ALL: We are.
JIM KEY: I will strive to deserve your confidence.
REV. DR. SUSAN RITCHIE: General Assembly, would you please repeat after me. Mindful of its privileges and responsibilities--
ALL: Mindful of its privileges and responsibilities--
REV. DR. SUSAN RITCHIE: --and on our common behalf--
ALL: --and on our common behalf--
REV. DR. SUSAN RITCHIE: -will you now take up the office of Moderator?
ALL: --will you now take up the office of Moderator?
JIM KEY: I do so with a deep sense of obligation and opportunity. Thank you for the trust you have bestowed on me. I pledge to work to bring all voices to the table to lead and to guide our vision, and to share our common work as broadly and as openly as possible.
Charge to Congregations by the New Moderator
JIM KEY: And you thought I was gone for the evening. Did you have a good week? Was this a good GA for you?
JIM KEY: Not surprisingly. It was a pretty good week for me as well. Here's the real question. Are you feeling a bit tired? Boy, I am. I am a little sleep deprived. But the work starts tomorrow.
We learned and experienced many things these past few days together about covenants and promises made. And I've made by promises to you about ecological justice, about reproductive justice, about immigration. We have lived into fifth principle, and we've elected a new Moderator.
As I said, I'm humbled and energized by your support, [INAUDIBLE] maybe the energy may not kick in until tomorrow. I promise to serve you with integrity, and transparency, and walk together with you in love. GA always energizes me. This is where the bug bit me many years ago. I'm always inspired by the sermons. Were you? Who was not?
Now comes the practical part. Putting this enthusiasm and knowledge into practicing in our congregations and communities. So I ask you to consider these things. Certainly present a worship service when you get back home. Lead a discussion group. Write a column for the newsletter. Maybe your local newspaper.
Come out, as I like to say. Post a blog. Comment on Facebook. We've all learn to tweet this week. Continue doing so. Tweet about your experience, and social witness, and the underlying ecological issues we addressed this week about new ideas you've picked up on governance, stewardship, social justice, about that participation of our youth and young adults.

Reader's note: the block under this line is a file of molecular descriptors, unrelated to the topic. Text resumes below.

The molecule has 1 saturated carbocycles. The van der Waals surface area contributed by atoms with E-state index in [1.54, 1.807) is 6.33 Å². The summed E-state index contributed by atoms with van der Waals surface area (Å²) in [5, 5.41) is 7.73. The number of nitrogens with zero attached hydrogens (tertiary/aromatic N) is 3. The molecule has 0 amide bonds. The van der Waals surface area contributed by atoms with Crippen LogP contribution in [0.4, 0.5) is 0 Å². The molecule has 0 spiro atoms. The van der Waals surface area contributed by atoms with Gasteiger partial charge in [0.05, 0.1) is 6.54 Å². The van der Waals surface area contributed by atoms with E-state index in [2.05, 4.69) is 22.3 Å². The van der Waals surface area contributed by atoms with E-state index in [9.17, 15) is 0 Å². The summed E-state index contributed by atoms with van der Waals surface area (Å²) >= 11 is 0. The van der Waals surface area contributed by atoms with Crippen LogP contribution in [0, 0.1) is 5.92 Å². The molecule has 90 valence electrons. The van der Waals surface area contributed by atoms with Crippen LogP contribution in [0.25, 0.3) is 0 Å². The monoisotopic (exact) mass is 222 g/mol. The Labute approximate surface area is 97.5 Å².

Who doesn't get energized by that? Where are the balloons and the balls tonight? And our future as a faith community and a movement for social change. I always like to quote Rebecca Parker at a time like this. "None of us alone can save the world. Together, that's another possibility waiting." Safe travels home. And I look forward to seeing you in Providence. And remember, I've got to learn to tap dance.
JIM KEY: Good night.
REV. DAVID M. GLASGOW: We're going to sing the choir anthem again to give you kind of the right energy to go out and do the work that Jim is calling you to do. That Gini called you to obey Jim to do. You do remember that part, right? Were we listening? I've had very little sleep. I'm cranky. We are a wonderful movement. So let's take that river of dreams out into the world.
[CHORAL MUSIC - "RIVER OF DREAMS"]
Extinguish the Chalice
REV. CHIP ROUSH: Before we extinguish the flame in our GA chalice, may we each use it to Kindle the fire in our own heart and carry it back to the congregations and communities from which we came. May our individual fires build, and roar, and come together again even stronger next June. So may we be. See you in Providence. Pease let the wheeled vehicles go first.